Disabled woman left sitting in urine for two hours during PIP assessment

Author: JT Hughes


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Last year JT Hughes published a report on how the Motability cuts will affect disabled drivers in Shropshire, following the government’s introduction of Personal Independence Payments (PIP) in April 2013. The feedback from the article was alarming (and the controversy continues) with reports of disturbing incidents during the PIP process.

It was reported earlier this month, by the Disability News Service that a disabled woman from London had been left sitting in her own urine for almost two hours. This occurred during a PIP assessment, when a healthcare professional ignored the situation in order to carry on filling out a disability benefit assessment form.

The horrifying experience happened to 59-year-old Maria Lane, who called it "devastating". She wanted to speak out about what had happened in order to prevent other disabled people from experiencing similar situations.

As she was filling out her Personal Independence Payment (PIP) assessment with a female assessor at an assessment centre in Enfield, North London, Maria realised she had had an accident. It was just 10 minutes into the assessment process, and Maria both showed and told the assessor that her bladder had been emptied into her incontinence pad. Urine could be seen leaking through her trousers.

However, although it should have been clear that Maria needed help, the assessor simply looked at where Maria was leaking, and then continued typing. The assessor works for Atos, a government contractor, who has since launched their own investigation into the matter.

After initially telling the assessor of the problem, and being ignored, Maria then had to stay sitting with her overflowing incontinence pad for almost two further hours, answering lengthy questions.

Throughout the interview the assessor warned her that, if she failed to complete any of the questions, she would be required to come back for another assessment. The meeting, however, was one that Maria couldn't afford to lose as a result of the impact her PIP money has on helping her to cope with her disabilities. She currently has to spend around £55 on incontinence pads each week.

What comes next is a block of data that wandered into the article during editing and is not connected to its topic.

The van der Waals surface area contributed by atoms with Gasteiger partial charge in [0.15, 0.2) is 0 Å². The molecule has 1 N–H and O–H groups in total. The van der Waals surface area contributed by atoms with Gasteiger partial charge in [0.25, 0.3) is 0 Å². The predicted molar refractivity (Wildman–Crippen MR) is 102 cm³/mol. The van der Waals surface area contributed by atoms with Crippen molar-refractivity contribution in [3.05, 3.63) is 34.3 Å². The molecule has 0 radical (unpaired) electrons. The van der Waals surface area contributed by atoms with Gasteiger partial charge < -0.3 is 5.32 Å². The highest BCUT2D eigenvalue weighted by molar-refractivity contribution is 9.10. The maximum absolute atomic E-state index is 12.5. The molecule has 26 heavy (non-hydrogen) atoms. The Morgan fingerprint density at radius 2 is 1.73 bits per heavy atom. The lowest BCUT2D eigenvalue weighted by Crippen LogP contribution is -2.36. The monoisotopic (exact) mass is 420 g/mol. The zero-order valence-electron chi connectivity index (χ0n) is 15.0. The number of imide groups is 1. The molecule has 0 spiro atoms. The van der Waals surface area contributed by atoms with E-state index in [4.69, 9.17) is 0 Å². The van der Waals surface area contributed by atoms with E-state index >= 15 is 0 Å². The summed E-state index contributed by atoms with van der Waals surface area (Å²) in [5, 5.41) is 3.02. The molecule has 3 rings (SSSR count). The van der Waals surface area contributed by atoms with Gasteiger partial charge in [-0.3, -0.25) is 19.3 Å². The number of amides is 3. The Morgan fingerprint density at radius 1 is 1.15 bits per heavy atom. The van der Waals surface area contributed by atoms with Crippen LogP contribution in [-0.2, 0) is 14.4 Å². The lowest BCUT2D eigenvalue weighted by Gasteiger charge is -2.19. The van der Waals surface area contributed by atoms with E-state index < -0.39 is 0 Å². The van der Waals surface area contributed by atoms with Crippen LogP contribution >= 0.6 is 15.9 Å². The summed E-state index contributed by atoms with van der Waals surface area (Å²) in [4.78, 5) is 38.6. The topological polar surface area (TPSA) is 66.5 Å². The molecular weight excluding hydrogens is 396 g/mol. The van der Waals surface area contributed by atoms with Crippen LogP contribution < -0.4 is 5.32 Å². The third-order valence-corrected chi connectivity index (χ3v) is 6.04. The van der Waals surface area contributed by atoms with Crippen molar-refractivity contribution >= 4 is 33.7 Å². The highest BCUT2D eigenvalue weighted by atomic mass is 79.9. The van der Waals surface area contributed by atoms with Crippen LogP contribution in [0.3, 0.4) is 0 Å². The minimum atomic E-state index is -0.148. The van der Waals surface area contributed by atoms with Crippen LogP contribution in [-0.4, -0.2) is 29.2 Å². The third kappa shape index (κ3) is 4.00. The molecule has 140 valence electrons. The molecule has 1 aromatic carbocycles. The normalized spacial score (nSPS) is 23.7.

Maria has a number of long-term disabilities and health conditions including osteoarthritis, diabetes, sciatica, slipped disc, depression and high blood pressure. Because of her severe incontinence, Maria has to wear pads as a permanent precaution and is awaiting a major operation on her bladder.

As Maria said when speaking with the Disability News Service, "Once your bladder starts, you have to go. It will continue, no stopping, and then it leaks. I have no control over it... if you’re nervous, it is worse."

She continued, "I showed her [that I had leaked]. She must have seen, it was all over my trousers. She ignored me completely, or she didn’t believe me... She heard me alright because I showed [the leak and my pads] to her. She looked for a second and then went back to her report. She was like a robot. She had no emotions.”

There was also an examination of Maria's physical abilities, in which the assessor put a seat behind Maria, just in case she fell during the process. This did happen at one point, and Maria claims the assessor pulled her arms about and caused her terrible pain. The experience has impacted her confidence, and has left her feeling devastated and embarrassed. She was quoted as saying: "She took all my rights, all my dignity. It was inhuman to allow me to sit there."

The Department of Work and Pensions has described the account as being "very concerning", noting "all claimants deserve an objective, accurate and high-quality service."